Made for TV

As Monty Python used to say, nobody expects the Spanish Inquisition. And that’s why it makes such good television.

Consider, for example, the very public arrests last week of ex-Adelphia executives John J. Rigas, 78, and his two sons. The three men, who are accused of bilking investors by stealing hundreds of millions of dollars from the nation’s sixth-largest cable company, were carted off in handcuffs by federal agents in full view of hungry cameras. Draconian treatment? Perhaps, considering the Rigases reportedly wanted to surrender voluntarily. But proof, too, that George Bush and Co. have learned a little something about marketing.

With its declarations about getting tough on corporate wrongdoers apparently falling on deaf ears, the Bush administration appears to have turned to manipulating images in its quest to give the stock market a boost—and itself a little positive brand reinforcement. Indeed, if this were an actual marketing campaign, the Bushies would get high marks for a successful launch.

First came the focus group research. As the Dow dipped steadily downward and the 401(k) reports reflected the carnage, consumers spoke up. They wanted action.

“Actions count more than words, which is always the case,” says Bob Chlopak, a Washington, D.C., image consultant who specializes in crisis management. “The fear, the concerns, the panic in some circles means people want assurance, and they want to see their government responding.”

Clear about its target market’s desires, the government was able to develop a viable strategy of taking aim at the corporate offenders.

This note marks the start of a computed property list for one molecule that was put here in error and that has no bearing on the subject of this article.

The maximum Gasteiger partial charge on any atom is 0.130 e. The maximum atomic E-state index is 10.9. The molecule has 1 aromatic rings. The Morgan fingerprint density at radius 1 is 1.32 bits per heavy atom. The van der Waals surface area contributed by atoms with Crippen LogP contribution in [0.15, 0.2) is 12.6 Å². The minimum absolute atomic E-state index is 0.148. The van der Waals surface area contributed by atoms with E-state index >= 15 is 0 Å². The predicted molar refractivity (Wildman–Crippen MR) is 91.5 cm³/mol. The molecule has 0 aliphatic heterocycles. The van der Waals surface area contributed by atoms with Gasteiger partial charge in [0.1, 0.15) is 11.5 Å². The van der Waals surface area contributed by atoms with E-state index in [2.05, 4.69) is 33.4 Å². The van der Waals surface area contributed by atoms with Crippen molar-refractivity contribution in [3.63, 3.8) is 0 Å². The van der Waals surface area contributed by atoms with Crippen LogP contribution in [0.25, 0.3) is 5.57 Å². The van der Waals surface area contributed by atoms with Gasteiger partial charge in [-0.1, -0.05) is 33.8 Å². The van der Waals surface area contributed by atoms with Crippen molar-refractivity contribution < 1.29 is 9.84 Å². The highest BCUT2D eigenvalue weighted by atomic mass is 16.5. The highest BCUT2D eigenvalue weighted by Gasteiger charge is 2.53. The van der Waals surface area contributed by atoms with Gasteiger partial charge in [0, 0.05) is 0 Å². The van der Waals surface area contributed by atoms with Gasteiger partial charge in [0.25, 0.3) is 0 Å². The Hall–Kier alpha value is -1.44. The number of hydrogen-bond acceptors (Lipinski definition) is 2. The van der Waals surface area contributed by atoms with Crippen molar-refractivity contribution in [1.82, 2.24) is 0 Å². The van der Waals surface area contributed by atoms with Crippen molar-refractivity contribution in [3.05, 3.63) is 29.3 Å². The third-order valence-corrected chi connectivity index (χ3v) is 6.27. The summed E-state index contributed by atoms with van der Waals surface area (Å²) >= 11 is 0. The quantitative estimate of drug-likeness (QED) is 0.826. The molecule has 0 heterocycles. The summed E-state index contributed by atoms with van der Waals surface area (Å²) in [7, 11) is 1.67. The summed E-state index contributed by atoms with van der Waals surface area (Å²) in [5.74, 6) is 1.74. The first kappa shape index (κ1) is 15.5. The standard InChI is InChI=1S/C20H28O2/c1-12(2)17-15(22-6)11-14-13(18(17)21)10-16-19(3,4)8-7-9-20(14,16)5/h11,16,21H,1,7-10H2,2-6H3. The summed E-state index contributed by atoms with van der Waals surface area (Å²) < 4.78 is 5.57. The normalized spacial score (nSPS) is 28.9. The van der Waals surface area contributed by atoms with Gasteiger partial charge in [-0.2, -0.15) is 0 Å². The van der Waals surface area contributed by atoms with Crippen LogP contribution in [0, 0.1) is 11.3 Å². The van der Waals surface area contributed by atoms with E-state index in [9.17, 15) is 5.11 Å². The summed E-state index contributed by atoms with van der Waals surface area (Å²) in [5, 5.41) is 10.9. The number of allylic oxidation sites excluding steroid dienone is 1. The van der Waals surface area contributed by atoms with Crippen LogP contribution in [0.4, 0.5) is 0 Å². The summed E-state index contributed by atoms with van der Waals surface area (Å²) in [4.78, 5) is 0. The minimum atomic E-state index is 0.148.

Frank Rich, writing in The New York Times on July 6, gave the administration the creative brief it needed to execute the strategy. “The sight of a corporate crook being led away in handcuffs, Giuliani-style, would do far more to restore confidence in Wall Street than any more presidential blather,” he wrote.

Was the resulting creative work effective? The day the Rigases were paraded before the cameras, the Dow gained 488 points—its biggest one-day rally since 1987.

There’s even a tagline of sorts. William Kezer, who heads the U.S. Postal Inspection Service in New York, which made the arrests, told reporters that “handcuffs and a jail cell await those who violate the trust placed in them.” “Handcuffs and a jail cell” neatly connects the harsh images with equally tough words.

What’s more, while the Rigas arrests give consumers what they want (at least in the short term), they help deflect attention from such pesky matters as the president’s own dealings with Harken Energy and Dick Cheney’s with Halliburton.

Looking forward, the brand promise is clear. “This government will investigate, will arrest and will prosecute corporate executives who break the law,” Bush said last week. That’s a relief. But there’s one big marketing strategy the Bushies have yet to learn. Consumers have to believe your message. The campaign’s next execution probably needs to focus on a different image: orange prison jumpsuits.

Otherwise, we’re just watching another episode of Monty Python.